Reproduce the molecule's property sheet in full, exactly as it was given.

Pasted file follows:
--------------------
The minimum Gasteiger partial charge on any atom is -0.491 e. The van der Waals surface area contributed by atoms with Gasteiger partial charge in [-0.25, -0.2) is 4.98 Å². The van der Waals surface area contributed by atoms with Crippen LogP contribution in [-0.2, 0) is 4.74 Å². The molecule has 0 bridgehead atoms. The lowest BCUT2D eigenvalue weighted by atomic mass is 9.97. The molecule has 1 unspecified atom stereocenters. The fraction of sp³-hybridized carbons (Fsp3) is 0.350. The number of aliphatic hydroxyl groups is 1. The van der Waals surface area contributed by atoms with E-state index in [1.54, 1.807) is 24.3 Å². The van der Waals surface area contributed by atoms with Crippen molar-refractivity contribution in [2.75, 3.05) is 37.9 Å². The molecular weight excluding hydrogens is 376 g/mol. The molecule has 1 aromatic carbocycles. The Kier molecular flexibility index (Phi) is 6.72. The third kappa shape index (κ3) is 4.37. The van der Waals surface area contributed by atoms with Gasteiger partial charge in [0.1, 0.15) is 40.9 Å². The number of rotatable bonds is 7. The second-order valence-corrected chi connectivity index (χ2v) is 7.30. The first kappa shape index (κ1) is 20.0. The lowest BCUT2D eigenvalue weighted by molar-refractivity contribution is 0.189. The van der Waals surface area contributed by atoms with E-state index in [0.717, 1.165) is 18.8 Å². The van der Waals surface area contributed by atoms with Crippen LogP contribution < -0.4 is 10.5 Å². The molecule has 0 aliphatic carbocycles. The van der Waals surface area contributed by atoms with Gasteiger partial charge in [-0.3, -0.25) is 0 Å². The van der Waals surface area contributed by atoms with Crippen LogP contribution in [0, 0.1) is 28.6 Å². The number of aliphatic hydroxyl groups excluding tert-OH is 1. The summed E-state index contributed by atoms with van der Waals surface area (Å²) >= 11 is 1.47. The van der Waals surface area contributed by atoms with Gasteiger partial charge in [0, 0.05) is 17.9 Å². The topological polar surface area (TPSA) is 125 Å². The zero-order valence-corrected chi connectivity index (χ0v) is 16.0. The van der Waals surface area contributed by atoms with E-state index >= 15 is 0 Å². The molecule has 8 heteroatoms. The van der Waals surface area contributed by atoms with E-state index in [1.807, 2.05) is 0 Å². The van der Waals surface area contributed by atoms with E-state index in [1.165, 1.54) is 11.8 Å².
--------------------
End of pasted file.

The minimum Gasteiger partial charge on any atom is -0.491 e. The van der Waals surface area contributed by atoms with Gasteiger partial charge in [-0.25, -0.2) is 4.98 Å². The van der Waals surface area contributed by atoms with Crippen LogP contribution in [-0.2, 0) is 4.74 Å². The molecule has 0 bridgehead atoms. The lowest BCUT2D eigenvalue weighted by atomic mass is 9.97. The molecule has 1 unspecified atom stereocenters. The fraction of sp³-hybridized carbons (Fsp3) is 0.350. The number of aliphatic hydroxyl groups is 1. The van der Waals surface area contributed by atoms with E-state index in [1.54, 1.807) is 24.3 Å². The van der Waals surface area contributed by atoms with Crippen molar-refractivity contribution in [2.75, 3.05) is 37.9 Å². The molecular weight excluding hydrogens is 376 g/mol. The molecule has 1 aromatic carbocycles. The Kier molecular flexibility index (Phi) is 6.72. The third kappa shape index (κ3) is 4.37. The van der Waals surface area contributed by atoms with Gasteiger partial charge in [0.1, 0.15) is 40.9 Å². The number of rotatable bonds is 7. The second-order valence-corrected chi connectivity index (χ2v) is 7.30. The first kappa shape index (κ1) is 20.0. The lowest BCUT2D eigenvalue weighted by molar-refractivity contribution is 0.189. The van der Waals surface area contributed by atoms with E-state index in [0.717, 1.165) is 18.8 Å². The van der Waals surface area contributed by atoms with Crippen LogP contribution < -0.4 is 10.5 Å². The molecule has 0 aliphatic carbocycles. The van der Waals surface area contributed by atoms with Gasteiger partial charge in [-0.3, -0.25) is 0 Å². The van der Waals surface area contributed by atoms with Crippen LogP contribution in [0, 0.1) is 28.6 Å². The number of aliphatic hydroxyl groups excluding tert-OH is 1. The summed E-state index contributed by atoms with van der Waals surface area (Å²) >= 11 is 1.47. The van der Waals surface area contributed by atoms with Gasteiger partial charge in [0, 0.05) is 17.9 Å². The topological polar surface area (TPSA) is 125 Å². The zero-order valence-corrected chi connectivity index (χ0v) is 16.0. The van der Waals surface area contributed by atoms with E-state index >= 15 is 0 Å². The molecule has 8 heteroatoms. The van der Waals surface area contributed by atoms with E-state index in [1.807, 2.05) is 0 Å². The van der Waals surface area contributed by atoms with E-state index in [1.165, 1.54) is 11.8 Å².